By Richard Barber
Last updated 2011-02-17
This image corresponds closely to the early versions of the legend. However, there is once again a discrepancy between text and image. In the text in this manuscript, Joseph collects the holy blood when the body is taken down from the Cross, and the Grail is portrayed as a cup.
The confusion between cup and dish is very difficult to disentangle, but in the church service of the Eucharist, at about the time these romances were written, it became customary to hold the cup aloft so that the congregation could see it.
At that point, the wine in the cup was believed to have become, literally, Christ's blood. So the usual association in people’s minds was between the cup of the Last Supper and the holy blood, and this seems to have been why the Grail as cup replaced the idea of the Grail as dish.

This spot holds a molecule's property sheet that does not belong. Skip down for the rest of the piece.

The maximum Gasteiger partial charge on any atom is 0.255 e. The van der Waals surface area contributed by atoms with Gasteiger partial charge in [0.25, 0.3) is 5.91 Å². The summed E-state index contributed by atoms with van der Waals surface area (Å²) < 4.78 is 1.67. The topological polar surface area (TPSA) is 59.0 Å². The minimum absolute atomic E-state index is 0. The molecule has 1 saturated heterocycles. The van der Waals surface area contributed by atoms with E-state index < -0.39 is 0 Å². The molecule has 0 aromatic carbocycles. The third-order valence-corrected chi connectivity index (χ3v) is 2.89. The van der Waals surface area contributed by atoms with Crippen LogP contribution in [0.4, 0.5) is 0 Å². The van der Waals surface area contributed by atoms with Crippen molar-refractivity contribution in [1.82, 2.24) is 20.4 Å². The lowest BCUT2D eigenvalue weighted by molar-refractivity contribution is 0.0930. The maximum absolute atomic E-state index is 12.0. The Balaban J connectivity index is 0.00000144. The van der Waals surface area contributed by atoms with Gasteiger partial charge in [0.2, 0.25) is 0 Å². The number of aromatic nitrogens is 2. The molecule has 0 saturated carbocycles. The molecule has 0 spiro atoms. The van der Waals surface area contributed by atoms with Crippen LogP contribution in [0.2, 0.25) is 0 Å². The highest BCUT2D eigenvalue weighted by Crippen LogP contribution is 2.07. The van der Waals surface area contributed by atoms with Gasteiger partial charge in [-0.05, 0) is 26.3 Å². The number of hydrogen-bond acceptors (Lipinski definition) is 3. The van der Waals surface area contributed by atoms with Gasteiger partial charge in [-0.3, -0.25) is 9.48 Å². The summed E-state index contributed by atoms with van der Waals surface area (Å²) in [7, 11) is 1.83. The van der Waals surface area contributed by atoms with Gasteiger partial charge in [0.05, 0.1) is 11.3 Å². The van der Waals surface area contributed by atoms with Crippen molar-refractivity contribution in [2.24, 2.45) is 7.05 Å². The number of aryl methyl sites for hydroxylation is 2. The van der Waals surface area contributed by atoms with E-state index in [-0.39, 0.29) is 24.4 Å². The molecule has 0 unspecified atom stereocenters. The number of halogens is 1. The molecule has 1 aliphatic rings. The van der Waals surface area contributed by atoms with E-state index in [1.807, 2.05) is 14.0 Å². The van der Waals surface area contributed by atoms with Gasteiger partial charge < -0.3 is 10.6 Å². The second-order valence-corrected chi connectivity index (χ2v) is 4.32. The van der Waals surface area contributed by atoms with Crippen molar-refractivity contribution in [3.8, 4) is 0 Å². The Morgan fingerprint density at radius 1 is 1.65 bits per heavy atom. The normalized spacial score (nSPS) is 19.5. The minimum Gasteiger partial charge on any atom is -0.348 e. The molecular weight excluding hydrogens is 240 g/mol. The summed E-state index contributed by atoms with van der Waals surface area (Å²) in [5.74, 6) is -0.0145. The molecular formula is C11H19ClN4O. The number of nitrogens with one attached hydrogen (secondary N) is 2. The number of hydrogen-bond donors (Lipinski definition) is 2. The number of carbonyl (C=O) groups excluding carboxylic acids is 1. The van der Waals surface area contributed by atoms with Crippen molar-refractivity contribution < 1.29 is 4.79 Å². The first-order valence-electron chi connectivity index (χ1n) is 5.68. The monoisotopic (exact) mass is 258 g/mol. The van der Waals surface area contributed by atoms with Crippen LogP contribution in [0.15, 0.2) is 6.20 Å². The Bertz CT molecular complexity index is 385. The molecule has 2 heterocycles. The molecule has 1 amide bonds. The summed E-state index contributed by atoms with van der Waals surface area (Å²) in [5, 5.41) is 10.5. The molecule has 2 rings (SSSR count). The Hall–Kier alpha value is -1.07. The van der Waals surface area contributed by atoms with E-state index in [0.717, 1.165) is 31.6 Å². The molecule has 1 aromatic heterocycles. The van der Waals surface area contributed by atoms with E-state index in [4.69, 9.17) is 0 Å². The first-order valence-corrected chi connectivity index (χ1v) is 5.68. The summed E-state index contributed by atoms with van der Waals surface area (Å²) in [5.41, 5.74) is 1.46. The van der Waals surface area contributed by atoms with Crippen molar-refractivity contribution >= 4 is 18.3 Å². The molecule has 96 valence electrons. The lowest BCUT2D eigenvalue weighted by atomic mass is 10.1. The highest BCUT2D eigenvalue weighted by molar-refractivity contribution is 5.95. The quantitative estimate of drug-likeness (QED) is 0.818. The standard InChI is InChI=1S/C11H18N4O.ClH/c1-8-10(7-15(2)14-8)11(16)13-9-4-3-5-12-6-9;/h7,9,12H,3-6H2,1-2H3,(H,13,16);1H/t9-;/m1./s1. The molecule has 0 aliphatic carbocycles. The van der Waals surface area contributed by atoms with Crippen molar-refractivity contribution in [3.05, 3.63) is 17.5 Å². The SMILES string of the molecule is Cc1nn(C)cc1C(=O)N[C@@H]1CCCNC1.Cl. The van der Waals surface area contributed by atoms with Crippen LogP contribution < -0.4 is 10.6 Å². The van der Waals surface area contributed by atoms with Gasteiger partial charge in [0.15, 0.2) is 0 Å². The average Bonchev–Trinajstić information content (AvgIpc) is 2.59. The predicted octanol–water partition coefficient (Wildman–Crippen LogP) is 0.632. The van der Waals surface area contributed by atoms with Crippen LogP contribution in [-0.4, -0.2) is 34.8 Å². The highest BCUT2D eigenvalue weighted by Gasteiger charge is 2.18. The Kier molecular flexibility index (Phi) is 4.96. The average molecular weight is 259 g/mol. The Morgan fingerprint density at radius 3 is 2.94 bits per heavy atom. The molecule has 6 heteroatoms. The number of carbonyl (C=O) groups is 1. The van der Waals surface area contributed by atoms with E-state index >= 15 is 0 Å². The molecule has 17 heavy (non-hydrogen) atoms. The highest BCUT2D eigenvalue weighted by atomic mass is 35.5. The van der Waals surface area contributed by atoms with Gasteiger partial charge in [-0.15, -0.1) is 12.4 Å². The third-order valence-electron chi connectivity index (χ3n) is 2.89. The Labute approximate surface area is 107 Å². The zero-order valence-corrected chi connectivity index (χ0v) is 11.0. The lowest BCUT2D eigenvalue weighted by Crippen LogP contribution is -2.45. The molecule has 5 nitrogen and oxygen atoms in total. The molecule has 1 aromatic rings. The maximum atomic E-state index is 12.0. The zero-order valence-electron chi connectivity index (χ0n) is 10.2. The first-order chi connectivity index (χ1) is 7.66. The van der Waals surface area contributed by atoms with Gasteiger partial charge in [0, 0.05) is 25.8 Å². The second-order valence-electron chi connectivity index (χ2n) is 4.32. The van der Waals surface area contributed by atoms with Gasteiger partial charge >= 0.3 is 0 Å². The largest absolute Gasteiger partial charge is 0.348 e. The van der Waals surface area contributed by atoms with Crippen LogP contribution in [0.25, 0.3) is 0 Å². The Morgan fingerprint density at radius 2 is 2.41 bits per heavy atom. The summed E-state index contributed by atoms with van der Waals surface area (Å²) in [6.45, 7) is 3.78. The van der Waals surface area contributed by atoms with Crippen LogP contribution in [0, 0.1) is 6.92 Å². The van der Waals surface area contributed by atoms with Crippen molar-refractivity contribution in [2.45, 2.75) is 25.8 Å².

By the time the great cycle of romances about King Arthur and his court came to be written, in the 1250s, the story of the Grail had become part of the history of Camelot, and this huge work also included an account of the biblical origins of the Grail. This image is taken from the beginning of the cycle, where Joseph of Arimathea's deeds form a prologue to the chivalric version of the Grail story.
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